The very little known Heinkel He 116 was originally conceived in 1936 to be an ultra long-range mail plane intended to deliver airmail between Germany and Japan. Heinkel wisely chose to create a derivative of their classic He 70. Sadly, problems with the intended power plants stopped somehow the full potential of the scheme. That apart, the aircraft was basically sound. In total, 14 were produced; some for its intended role and a bunch specially developed for long-range recon military purposes. Not a world-shattering success in the end, but it wasn’t its fault.
Lovely Japanese publicity poster. Japan bought a pair of them. Arrived to Japan in April 1938, they’re operated by the Manchuria Aviation Company.
This bulky biplane was Heinkel company’s first true fighter design. Ordered by the Japanese Aichi company, the HD 23 was conceived to compete in a Japanese navy carrier-based fighter competition. The main peculiarity of this otherwise Heinkel’s through and through model was that it was conceived to ditch easily in emergencies thanks, besides other things, to its boat-shaped fuselage and jettisonable undercarriage chassis. A potential 24 hours flotation capability was also guaranteed. Heinkel produced only one(?) prototype (first flight in 1927) and shipped it to Japan where the Aichi company added two more. Too heavy and clumsy, the so-called Aichi type H never saw series production.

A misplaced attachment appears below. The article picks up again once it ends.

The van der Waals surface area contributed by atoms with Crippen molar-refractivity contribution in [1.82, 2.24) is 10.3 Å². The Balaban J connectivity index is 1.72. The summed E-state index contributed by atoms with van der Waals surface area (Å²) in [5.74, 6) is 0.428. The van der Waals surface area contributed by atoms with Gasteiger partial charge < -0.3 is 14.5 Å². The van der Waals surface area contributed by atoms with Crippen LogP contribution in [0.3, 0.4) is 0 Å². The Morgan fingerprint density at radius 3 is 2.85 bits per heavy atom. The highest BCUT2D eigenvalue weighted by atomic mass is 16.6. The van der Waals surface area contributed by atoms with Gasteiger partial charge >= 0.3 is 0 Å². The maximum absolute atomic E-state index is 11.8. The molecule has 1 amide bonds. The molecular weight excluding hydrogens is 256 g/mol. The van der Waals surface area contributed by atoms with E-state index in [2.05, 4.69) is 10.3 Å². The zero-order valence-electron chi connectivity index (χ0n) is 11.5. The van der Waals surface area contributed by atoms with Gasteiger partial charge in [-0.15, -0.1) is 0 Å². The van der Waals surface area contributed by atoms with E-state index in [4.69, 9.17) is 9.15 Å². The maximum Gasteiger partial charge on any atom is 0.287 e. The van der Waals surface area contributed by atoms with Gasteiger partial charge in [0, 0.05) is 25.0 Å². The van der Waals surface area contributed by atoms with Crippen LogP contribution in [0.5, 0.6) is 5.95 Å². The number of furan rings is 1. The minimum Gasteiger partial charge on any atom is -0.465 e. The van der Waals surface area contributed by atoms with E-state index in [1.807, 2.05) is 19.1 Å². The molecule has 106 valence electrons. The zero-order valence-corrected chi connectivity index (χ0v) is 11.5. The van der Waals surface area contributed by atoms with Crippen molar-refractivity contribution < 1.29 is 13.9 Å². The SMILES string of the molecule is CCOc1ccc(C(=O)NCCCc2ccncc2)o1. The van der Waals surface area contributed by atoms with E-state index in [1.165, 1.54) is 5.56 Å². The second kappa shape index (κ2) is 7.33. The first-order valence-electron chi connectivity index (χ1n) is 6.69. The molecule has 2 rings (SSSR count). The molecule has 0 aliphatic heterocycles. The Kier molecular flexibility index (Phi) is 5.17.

The imposing nose of the German prototype with its BMW V1 (the Japanese used Hispano-Suiza 12ha) and “very German” laminated wooden propeller.
This precious document was drawn by the lead pilot of the Japanese attack on Pearl Harbor, Mitsuo Fuchida. He led personally the first wave and this beautiful piece of art is his post-attack damage assessment map. Japanese preciosity in the art of war. It was auctioned by Christie’s of New York three years ago and someone bought it for “just” $425,000.
A day of anniversaries, it seems. 75 years for this one.
The also named “Navy Type Zero Reconnaissance Seaplane” was, by its sheer numbers (around 1,400 built), the most important floatplane of the Imperial Japanese Navy (IJN) during WW2. Both efficient and highly elegant, the E13A’s served wherever the IJN had interests and even saw some postwar service with the aircraft-starved French Aéronautique Navale in Indochine.
“Jakes” seaplanes of the 902 Kokutai. A beautiful image of a rare quality from a Japanese wartime photo. Their Mitsubishi Kinsei’s with the cowl flaps fully open and the no-nonsense Hamilton Standard CS 16-derived variable-pitch propeller. Love the details.
The people of Air Trails magazine seem to have felt some nostalgia barely ten years after the end of WW2. This unmistakable Douglas Rolfe’s drawing composition appeared in the December 1954 edition.
Quite bizarre the addition of a “Baka Bomb“.
The Br. 462 was a modernized and cleaned-up version of the Br. 460. First flown in 1936, this still decently ugly bomber attained a speed of 402 km/h (250 mph) thanks to it more powerful Gnome-Rhône 14NO radials. It was not enough, just 3 were produced and next to nothing was achieved with them.
One Br 462 according to some sources one went to Japan. Anyway, these uniformly dressed gentlemen appear to my like Japanese looking at a possible acquisition. A pretty impressive photo, in any case.
Photo taken from “BREGUET Un siècle d’aviation” book.
Not precisely peaceful this flock of Japanese Navy Air Force (JNAF) G3M bombers. Flying over their painful “Greater East Asia Co-Prosperity Sphere”, I guess.